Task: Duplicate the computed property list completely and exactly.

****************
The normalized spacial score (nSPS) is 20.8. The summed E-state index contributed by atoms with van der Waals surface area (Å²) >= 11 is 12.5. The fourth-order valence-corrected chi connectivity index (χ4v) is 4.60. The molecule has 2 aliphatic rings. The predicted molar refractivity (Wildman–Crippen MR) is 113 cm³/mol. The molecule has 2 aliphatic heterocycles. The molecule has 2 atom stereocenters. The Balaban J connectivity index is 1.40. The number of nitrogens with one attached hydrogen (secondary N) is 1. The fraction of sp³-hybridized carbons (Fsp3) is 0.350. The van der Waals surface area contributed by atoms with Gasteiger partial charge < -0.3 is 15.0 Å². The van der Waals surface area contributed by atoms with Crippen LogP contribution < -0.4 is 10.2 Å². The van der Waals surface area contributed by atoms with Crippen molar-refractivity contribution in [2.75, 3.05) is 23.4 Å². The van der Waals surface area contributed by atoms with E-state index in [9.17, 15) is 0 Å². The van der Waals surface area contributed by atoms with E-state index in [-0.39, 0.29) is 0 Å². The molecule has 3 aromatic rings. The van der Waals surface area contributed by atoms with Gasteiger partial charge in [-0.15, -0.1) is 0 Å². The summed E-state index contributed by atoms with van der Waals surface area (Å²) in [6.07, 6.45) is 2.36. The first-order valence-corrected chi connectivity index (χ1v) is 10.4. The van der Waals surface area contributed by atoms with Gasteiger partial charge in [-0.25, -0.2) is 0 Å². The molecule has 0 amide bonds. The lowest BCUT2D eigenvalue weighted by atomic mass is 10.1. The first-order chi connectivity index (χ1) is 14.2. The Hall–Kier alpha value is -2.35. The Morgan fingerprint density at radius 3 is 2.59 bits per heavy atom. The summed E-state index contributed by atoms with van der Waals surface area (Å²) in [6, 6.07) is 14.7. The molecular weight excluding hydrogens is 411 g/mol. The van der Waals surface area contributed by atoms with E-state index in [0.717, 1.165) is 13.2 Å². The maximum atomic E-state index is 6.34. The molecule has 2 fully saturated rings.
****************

The normalized spacial score (nSPS) is 20.8. The summed E-state index contributed by atoms with van der Waals surface area (Å²) >= 11 is 12.5. The fourth-order valence-corrected chi connectivity index (χ4v) is 4.60. The molecule has 2 aliphatic rings. The predicted molar refractivity (Wildman–Crippen MR) is 113 cm³/mol. The molecule has 2 aliphatic heterocycles. The molecule has 2 atom stereocenters. The Balaban J connectivity index is 1.40. The number of nitrogens with one attached hydrogen (secondary N) is 1. The fraction of sp³-hybridized carbons (Fsp3) is 0.350. The van der Waals surface area contributed by atoms with Gasteiger partial charge < -0.3 is 15.0 Å². The van der Waals surface area contributed by atoms with Crippen LogP contribution < -0.4 is 10.2 Å². The van der Waals surface area contributed by atoms with Crippen molar-refractivity contribution in [2.75, 3.05) is 23.4 Å². The van der Waals surface area contributed by atoms with E-state index in [9.17, 15) is 0 Å². The van der Waals surface area contributed by atoms with E-state index in [-0.39, 0.29) is 0 Å². The molecule has 3 aromatic rings. The van der Waals surface area contributed by atoms with Gasteiger partial charge in [-0.15, -0.1) is 0 Å². The summed E-state index contributed by atoms with van der Waals surface area (Å²) in [6.07, 6.45) is 2.36. The first-order valence-corrected chi connectivity index (χ1v) is 10.4. The van der Waals surface area contributed by atoms with Gasteiger partial charge in [-0.25, -0.2) is 0 Å². The molecule has 0 amide bonds. The lowest BCUT2D eigenvalue weighted by atomic mass is 10.1. The first-order chi connectivity index (χ1) is 14.2. The Hall–Kier alpha value is -2.35. The Morgan fingerprint density at radius 3 is 2.59 bits per heavy atom. The summed E-state index contributed by atoms with van der Waals surface area (Å²) in [6, 6.07) is 14.7. The molecular weight excluding hydrogens is 411 g/mol. The van der Waals surface area contributed by atoms with E-state index in [0.717, 1.165) is 13.2 Å². The maximum atomic E-state index is 6.34. The molecule has 2 fully saturated rings.